I’ve been suggesting that the basic constituents of experience are neither ideas nor representations but activities of thought capable of generating ideas and representations. On this view, it follows that perception is grounded in the actions of the person; it is a skill of combining the manifold of sensibility into the semantically hued diorama of meaningful experience that all people experience as they navigate the world. As a skill of perception, experience can be said to consist in various levels of detail and nuance; it is shot through with skillful means at the ground level, means trainable and plastic in nature. Indeed, if one takes the position that philosophy is an activity that intervenes upon the initial order of skilled perception, then it becomes clear that philosophy is a means for acting upon action. Philosophical practice on this view is itself something like a somatic or practical activity, one that makes contemplation—in the sense of marking out a space for observation—its own kind of skilled action, executed in an environment.  Continue reading

Kant and Fichte

I’m taking a course in German idealism with the ever-busy Matt Segall. Below are a few thoughts on Fichte’s advance over Kant’s critical philosophy. I’m finding that there’s much in Fichte’s work that forms something of a historical starting point for my own work on concepts as capacities. There are substantial differences, too. For example, Fichte’s strong separation of the causal order of nature and the normative order of human freedom strikes me as implausible, and it would be hard to imagine a philosopher arguing the point with as much force today (though the exact way to think of this partition—or to not think it at all—continues to give everyone a headache).

That said, as I read them, the primary difference between Kant’s and Fichte’s philosophies lies in their differing starting points, in what a grounding for transcendental philosophy requires. If Kant was correct to say that experience has an a priori structure that conditions all possibilities of experience, he was wrong to suggest that this a priori structure—including the forms of intuition, the categories of the understanding, the ideas of reason, and the transcendental ego itself—could be taken as simply given. That is, in much the same way that Kant’s critical philosophy leads one to reject the mere givenness of empirical experience, this same rejection should be applied to the mere givenness of the a priori concepts and categories of the transcendental itself. Continue reading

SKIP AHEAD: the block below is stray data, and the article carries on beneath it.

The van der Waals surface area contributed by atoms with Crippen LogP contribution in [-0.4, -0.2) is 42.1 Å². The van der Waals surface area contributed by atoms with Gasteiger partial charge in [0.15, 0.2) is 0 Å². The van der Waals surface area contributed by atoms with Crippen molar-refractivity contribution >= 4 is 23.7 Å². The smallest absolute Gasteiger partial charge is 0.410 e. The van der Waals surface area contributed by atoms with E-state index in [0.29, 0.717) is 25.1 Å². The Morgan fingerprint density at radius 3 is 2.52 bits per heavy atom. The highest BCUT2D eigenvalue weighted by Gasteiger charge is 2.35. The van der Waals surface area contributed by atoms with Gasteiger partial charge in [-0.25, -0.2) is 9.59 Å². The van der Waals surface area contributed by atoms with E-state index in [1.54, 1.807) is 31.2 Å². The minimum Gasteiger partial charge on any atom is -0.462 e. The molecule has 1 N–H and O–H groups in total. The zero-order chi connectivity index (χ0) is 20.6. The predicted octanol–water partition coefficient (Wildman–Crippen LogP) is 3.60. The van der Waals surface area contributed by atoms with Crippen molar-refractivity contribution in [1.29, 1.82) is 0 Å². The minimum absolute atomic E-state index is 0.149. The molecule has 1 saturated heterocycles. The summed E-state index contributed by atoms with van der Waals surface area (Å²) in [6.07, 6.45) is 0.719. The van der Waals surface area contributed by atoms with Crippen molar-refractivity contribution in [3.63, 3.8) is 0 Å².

The Side View Published

Cosmos and History has published ahead of schedule my essay “The Side View: Hadot and Sloterdijk on the Practice of Philosophy.”

You can read it online HERE.

The full issue is available HERE.

Many thanks to the folks at Cosmos and History for being so efficient in their efforts.

Article forthcoming in Cosmos & History

I’ve just received word that the online journal Cosmos and History will soon publish an article I completed on the work of Pierre Hadot and Peter Sloterdijk. Readers of this blog are no doubt already familiar with C&H, but if you haven’t visited their site before you’ll find a substantial and worth-while back catalogue of articles available for free. I’m told my essay will appear online in March. The article gives a fuller voice to a few ideas I’ve been ruminating on (see for example here and here). I’ll be sure to post the link to the full essay when it’s published. For now, I’m including below my abstract for the paper.

THE SIDE VIEW:
HADOT AND SLOTERDIJK ON THE PRACTICE OF PHILOSOPHY

This essay describes Peter Sloterdijk’s “side view” of philosophy. That is, it describes the self-disciplines that make philosophical activity possible. Along similar lines, the paper draws on the work of Pierre Hadot, who also reads philosophy as an askēsis or exercise of self-transformation. Bringing together the work of Sloterdijk and Hadot, the essay reframes the question, What is Philosophy? by asking, Who is the philosopher? To this end, the essays synthesizes the work of Hadot and Sloterdijk, describing first the philosopher’s exercises of self-transformation, then their relation to the city and the community at a large, and finally their connection to the practice zones, enclaves, and microclimates, to use Sloterdijk’s terms, that enable the philosopher to perform certain maneuvers in thought. The paper concludes with an assessment of Sloterdijk’s global view of human practice—which he calls “the planet of the practicing”—to suggest that a planetary perspective should hold a privileged view for future philosophical inquiries. Who are the philosophers? They are the practitioners of planet Earth, the ascetic planet.